The Power of Roth Conversions for Retirement

When we plan for retirement, one of the strategies that can be counter-intuitive, but extremely powerful is looking at Roth IRA conversions, especially in the early years of retirement. When I say it can be counter-intuitive, it’s hard to think about paying a lot of taxes now to save on taxes later. A lot of people want to delay taxes, they just think I don’t want to pay taxes right now, I’d rather just hold off and keep deferring that until a future date. Makes sense just thinking about it, but a lot of times when you sit down and really analyze the numbers, it can make more sense to actually pay taxes now to better your situation over the long-term.

This is a key component to our retirement planning for a lot of clients. What we find is that even though they might pay some higher taxes now by doing a conversion from a traditional IRA to a Roth IRA, when we look at the retirement picture after doing so, it provides a lot of longevity protection. And if you do live a long life, it can really make you a ton of money and increase your portfolio values over that time. Now, there’s always a break-even point. Like anything, if we’re looking at a 20, 30 year period, there’s going to be a break-even point at which it makes sense. So if we do a Roth conversion, let’s say in your mid to late sixties, depending on your situation, maybe the break-even point is that once you live past your mid eighties, let’s say 85, now you’re on a path to make more and more and more money every single year because you decreased your tax burden. And we’ve seen a lot of situations where the difference is a half a million dollars, or even close to $1 million, it really depends on the specific situation of each client, but this is a big deal.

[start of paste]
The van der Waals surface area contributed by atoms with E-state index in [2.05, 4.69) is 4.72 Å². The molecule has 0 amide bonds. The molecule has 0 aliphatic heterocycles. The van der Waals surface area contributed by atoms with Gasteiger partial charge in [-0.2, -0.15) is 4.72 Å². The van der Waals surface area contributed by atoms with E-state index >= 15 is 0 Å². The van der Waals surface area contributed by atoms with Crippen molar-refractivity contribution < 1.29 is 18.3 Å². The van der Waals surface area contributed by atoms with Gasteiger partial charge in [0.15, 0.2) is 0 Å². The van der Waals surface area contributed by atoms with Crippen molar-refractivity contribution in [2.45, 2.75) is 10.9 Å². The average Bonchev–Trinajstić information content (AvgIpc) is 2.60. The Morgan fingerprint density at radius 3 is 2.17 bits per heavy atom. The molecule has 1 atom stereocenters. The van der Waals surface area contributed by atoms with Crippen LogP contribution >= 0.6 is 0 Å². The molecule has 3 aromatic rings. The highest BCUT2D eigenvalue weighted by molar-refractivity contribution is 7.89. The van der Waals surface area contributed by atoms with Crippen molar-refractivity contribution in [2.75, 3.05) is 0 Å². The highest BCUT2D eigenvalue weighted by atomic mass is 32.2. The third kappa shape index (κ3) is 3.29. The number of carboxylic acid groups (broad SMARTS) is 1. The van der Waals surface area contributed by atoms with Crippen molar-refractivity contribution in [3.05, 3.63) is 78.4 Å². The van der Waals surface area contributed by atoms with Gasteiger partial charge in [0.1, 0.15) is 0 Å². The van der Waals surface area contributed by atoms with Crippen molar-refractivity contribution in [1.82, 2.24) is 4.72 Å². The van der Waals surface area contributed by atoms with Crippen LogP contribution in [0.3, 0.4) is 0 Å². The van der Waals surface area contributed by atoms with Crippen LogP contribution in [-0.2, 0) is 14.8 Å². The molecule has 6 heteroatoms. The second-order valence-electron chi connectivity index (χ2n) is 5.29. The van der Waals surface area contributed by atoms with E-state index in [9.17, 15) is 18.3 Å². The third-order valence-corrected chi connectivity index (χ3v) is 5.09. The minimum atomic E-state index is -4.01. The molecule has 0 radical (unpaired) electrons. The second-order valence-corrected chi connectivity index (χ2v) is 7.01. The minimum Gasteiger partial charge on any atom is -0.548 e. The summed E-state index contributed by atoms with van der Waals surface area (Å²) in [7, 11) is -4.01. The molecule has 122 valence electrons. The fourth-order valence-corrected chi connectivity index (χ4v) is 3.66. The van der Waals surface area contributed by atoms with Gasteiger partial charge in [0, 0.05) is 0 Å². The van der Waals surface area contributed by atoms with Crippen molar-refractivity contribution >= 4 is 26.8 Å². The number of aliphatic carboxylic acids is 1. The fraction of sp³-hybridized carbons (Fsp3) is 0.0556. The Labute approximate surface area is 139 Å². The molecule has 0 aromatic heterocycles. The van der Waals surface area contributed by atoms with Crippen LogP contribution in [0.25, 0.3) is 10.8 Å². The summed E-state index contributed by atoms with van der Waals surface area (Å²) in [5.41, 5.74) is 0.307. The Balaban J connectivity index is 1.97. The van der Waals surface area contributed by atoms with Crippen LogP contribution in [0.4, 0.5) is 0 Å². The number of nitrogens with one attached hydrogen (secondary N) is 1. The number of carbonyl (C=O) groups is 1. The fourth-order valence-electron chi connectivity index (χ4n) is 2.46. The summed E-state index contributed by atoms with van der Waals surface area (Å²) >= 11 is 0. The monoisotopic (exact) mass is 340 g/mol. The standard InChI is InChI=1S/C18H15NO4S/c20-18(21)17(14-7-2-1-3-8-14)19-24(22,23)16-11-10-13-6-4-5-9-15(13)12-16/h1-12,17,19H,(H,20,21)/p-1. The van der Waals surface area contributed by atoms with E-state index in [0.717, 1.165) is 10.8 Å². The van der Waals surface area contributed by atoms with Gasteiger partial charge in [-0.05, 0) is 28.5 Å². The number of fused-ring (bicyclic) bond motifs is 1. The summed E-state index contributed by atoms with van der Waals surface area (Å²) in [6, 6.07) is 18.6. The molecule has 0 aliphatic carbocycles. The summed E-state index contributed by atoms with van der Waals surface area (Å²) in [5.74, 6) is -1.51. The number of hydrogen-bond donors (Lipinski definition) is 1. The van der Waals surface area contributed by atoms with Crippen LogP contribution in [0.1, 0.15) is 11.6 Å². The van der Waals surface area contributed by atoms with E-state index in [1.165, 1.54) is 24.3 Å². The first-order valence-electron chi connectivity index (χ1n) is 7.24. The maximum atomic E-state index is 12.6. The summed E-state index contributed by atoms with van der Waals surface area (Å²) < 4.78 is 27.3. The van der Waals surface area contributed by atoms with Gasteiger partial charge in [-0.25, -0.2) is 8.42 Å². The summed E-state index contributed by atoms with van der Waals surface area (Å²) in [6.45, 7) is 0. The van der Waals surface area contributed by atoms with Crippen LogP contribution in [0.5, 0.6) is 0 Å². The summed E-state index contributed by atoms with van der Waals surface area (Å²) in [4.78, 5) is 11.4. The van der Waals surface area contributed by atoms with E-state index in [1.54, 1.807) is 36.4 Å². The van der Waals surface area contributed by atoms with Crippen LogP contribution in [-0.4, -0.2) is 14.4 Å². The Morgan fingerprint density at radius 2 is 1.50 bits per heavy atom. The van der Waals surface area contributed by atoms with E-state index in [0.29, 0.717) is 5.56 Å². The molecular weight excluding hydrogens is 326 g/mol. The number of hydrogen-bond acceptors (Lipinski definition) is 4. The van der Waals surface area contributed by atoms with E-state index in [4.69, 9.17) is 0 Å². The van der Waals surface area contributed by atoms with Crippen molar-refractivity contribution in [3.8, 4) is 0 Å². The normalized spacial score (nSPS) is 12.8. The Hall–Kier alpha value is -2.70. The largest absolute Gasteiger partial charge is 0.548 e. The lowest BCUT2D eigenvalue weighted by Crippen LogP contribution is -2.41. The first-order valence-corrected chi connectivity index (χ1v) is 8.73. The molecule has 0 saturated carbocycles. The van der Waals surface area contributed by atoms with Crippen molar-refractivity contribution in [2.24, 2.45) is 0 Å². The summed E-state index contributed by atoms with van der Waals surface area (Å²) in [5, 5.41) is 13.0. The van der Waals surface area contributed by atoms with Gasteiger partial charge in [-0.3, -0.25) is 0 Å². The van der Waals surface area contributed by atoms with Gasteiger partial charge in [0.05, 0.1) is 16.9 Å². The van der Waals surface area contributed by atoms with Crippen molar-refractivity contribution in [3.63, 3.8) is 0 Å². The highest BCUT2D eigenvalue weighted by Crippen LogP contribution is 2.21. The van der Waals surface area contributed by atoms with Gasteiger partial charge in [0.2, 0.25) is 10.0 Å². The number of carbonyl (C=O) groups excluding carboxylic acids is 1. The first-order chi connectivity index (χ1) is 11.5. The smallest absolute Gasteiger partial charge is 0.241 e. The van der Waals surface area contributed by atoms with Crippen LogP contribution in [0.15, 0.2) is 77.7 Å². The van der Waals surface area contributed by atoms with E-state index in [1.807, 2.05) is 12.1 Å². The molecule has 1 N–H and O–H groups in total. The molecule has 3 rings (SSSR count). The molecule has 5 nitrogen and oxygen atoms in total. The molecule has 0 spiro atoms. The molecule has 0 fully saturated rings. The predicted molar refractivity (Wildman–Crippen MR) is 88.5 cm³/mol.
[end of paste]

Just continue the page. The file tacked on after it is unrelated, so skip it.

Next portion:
That’s why I want to bring this to you. So you can understand that sometimes what we might just intuitively think is the right answer, when we sit down and calculate it and actually do the projections and look at taxes over the long-term, over several decades, even though we may not know exactly what the tax rates will be and what all the tax situations will be even a couple of years from now, much less 10 or 20 years from now, we can still look at this and say, okay, if we pay the taxes now, how much is that going to be? And then what is the tax savings going to be over a long period of time, given some certain scenarios to plan for? And again, what we find, especially if we’re worried about taxes going up in the future, which is, in my opinion, pretty likely to happen, just given everything that is happening right now. If we look at a situation where taxes are going to increase in the future, this becomes even more important to understand and to plan for in retirement.


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